Fairly dense ruby with staining edges. Piles and piles of black fruit, scorched and reduced, with adjoining layers of sweaty horse, heavy tar, lovely tapenade, soaked leather and non-whiskey-tainted pipe tobacco. Got-minerality? A screeching strain of dry chalky earth overwhelms the nose with almost-burning ferocity but mellows under a green-stemminess balanced by more fruit. Decanted hard.
Why haven’t you been to Valle De Guadalupe yet? Baja wine country is amazing and the new frontier on the West Coast. Think: Dry Creek Valley in the early 90’s. The wineries range from small underground mom-n-pop single-barrel operations to huge architectural monstrosities. Lodging runs from 400 peso road-houses to $400 dollar spa-resorts. World-class restaurants abound. There’s probably over 100 wineries in the valley now, and quality has increased by LEAPS AND BOUNDS in the past half-decade. Huge BDX-style estates making stalwart wines the same way they have for over 200 years operate alongside tiny garagiste situations with a few dozen barrels in a shed–and a chat with the owner. I’ve been to Villa Montefiori, they specialize in Italian varieties crafted in Old World style, but THIS wine I purchased in Los Angeles at The Winehouse. I can not emphasize enough how rare it is to find Baja wines in California. The California wine economy has done everything it can to strangle American knowledge and availability of these wines. Import and export is mired in taxes and red tape, and visitors are bound by 19th-century rules equating wine with tequila. You can’t go to Baja and come home with a case of wine–or nine–like you are used to doing in any other wine region. One bottle. You can cross the border with one bottle. One bottle. Now explain to me how you go to wine-country for a weekend and bring home one bottle?!?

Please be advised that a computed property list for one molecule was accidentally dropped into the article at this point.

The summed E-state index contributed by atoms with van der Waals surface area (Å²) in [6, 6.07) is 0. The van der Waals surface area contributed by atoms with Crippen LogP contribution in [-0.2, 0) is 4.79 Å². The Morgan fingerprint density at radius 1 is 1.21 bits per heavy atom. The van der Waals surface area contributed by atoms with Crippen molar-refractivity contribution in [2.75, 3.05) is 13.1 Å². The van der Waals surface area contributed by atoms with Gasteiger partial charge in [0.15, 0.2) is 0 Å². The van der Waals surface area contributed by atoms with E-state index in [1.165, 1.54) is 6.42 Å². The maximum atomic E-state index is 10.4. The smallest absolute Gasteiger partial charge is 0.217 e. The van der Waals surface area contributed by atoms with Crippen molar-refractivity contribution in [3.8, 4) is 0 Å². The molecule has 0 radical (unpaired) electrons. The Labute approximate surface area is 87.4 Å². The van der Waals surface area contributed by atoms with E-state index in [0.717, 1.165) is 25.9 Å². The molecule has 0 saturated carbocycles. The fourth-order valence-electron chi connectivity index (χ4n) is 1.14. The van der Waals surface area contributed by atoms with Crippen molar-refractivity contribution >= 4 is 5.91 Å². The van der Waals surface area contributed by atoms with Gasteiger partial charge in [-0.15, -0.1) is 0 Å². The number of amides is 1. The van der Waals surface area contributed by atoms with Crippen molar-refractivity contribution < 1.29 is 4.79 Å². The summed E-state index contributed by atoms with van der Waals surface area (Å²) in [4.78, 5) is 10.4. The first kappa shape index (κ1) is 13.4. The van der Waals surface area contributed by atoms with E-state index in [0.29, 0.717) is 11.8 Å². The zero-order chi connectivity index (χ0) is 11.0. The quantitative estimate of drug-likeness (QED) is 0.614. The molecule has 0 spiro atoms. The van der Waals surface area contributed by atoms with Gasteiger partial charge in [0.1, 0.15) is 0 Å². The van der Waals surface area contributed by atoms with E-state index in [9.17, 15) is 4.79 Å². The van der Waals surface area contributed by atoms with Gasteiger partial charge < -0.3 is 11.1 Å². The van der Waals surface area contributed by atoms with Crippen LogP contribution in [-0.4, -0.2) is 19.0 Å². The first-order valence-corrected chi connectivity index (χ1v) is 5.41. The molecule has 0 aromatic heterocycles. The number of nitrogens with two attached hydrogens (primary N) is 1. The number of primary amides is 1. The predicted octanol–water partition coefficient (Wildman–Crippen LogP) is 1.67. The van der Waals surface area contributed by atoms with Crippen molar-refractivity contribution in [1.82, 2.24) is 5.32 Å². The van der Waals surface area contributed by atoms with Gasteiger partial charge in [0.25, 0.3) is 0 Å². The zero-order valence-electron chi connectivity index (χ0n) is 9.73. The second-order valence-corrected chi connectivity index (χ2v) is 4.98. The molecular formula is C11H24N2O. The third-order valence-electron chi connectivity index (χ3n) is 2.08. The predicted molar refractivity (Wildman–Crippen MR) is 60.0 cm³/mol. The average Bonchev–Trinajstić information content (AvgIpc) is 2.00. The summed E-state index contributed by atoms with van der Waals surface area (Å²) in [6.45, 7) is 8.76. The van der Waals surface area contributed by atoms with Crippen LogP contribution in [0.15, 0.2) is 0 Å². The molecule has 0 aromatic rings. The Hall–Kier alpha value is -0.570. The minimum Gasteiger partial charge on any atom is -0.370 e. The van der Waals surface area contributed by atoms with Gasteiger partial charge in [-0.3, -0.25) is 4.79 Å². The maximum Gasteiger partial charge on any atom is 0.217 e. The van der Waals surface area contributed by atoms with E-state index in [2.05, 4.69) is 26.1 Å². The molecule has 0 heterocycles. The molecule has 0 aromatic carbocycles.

In the mouth, more blackness and chewiness. Palate-coatingly extracted, rich, ripe and concentrated. Everything promised in the bouquet is present: the voluptuous spice and brier heading into intense acidity, levitated and overshadowed by fat, rich fruit, scorched but bright. Substantial, but fine-tuned tannin bring everything around with a bit of heat popping up late-palate. This is one of the finest Baja wines I have had under 40 bucks* and would relish the idea of putting it alongside some of my favorite Super-Tuscans.
2009 VILLA MONTEFIORI Cabernet Sangiovese Valle De Guadalupe Baja Mexico 14.0
*Yes, unlike everything else in Mexico, Baja wines are expensive. Expect to pay 40-50$ for most decent reds.
** If you remember high-school Spanish, you remember they pronounce EVERY LETTER. This is all forgotten until you hear them say “caberNET” and “merLOT”.